We develop strategies against microbiologically influenced corrosion
Microbiologically Influenced Corrosion (MIC) describes the negative effect of microorganisms on materials of all kinds - with sometimes considerable consequences for people, technology and the environment.
Numerous areas are affected by MIC today: Wind turbines, important infrastructures such as bridges and port facilities, pipelines for gas, fuel or drinking water, as well as tanks of ships and passenger aircraft.
According to the latest estimates, MIC causes billions of euros worth of damage every year in Germany alone.
Despite extensive efforts, no effective protection is known to date. And according to the latest findings, global warming will significantly increase the damage caused by MIC.
BAM is one of the few scientific institutes in the world to conduct both basic and applied research on MIC in order to elucidate the fundamental mechanisms and develop counterstrategies. BAM has many years of expertise in this field, outstanding laboratory equipment and research infrastructure as well as a large academic and industry network.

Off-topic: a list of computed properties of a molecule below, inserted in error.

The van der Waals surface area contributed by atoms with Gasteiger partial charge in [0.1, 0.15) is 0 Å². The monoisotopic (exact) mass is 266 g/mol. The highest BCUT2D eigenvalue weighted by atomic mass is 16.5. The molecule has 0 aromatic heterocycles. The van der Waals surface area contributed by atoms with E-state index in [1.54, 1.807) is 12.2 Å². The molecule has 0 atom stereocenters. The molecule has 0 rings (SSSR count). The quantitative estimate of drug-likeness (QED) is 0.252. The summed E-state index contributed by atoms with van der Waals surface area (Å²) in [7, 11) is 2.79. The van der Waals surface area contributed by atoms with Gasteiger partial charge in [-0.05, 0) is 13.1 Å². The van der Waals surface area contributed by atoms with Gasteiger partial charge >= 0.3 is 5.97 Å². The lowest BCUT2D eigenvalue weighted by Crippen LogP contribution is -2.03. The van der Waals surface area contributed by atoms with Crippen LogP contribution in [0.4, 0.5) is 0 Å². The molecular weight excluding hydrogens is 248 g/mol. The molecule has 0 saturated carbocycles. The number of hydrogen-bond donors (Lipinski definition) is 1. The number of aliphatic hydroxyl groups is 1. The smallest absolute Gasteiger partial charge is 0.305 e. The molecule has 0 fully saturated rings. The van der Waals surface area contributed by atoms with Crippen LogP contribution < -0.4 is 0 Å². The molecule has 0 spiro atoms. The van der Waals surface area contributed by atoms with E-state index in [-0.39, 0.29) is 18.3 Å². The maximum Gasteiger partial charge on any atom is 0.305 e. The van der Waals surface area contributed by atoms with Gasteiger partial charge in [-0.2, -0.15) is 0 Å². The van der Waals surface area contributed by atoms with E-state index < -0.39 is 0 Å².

With its consistently interdisciplinary research into the topic, BAM is an ideal partner for jointly developing effective strategies against MIC.
Our services and competences
- Basic research to elucidate the mechanisms of MIC
- Simulation and further development of natural processes on a laboratory scale
- Development of modelling and predictive models
- Analysis of corrosion products
- Investigation of MIC in caverns for hydrogen storage and in nuclear waste repositories
- Analysis of MIC in additive manufacturing
- Recording of important environmental parameters (temperature, pH value, oxygen, sulphide/sulphate content, gas composition etc.) by means of special sensor technology
- Multi-element single-cell analytics
- Fluorescence microscopy, e.g. confocal laser scanning microscopy or epifluorescence microscopy
- Participation in international standardisation and norming
- MIC: HI-Tension
- Mi-MIC: Corrosion products
- Fungi: weathering of iron silicates
- MIC in the repository
- Additive Manufacturing and MIC
- MIC: Hydrogen storage in salt caverns
- MIC on welded joints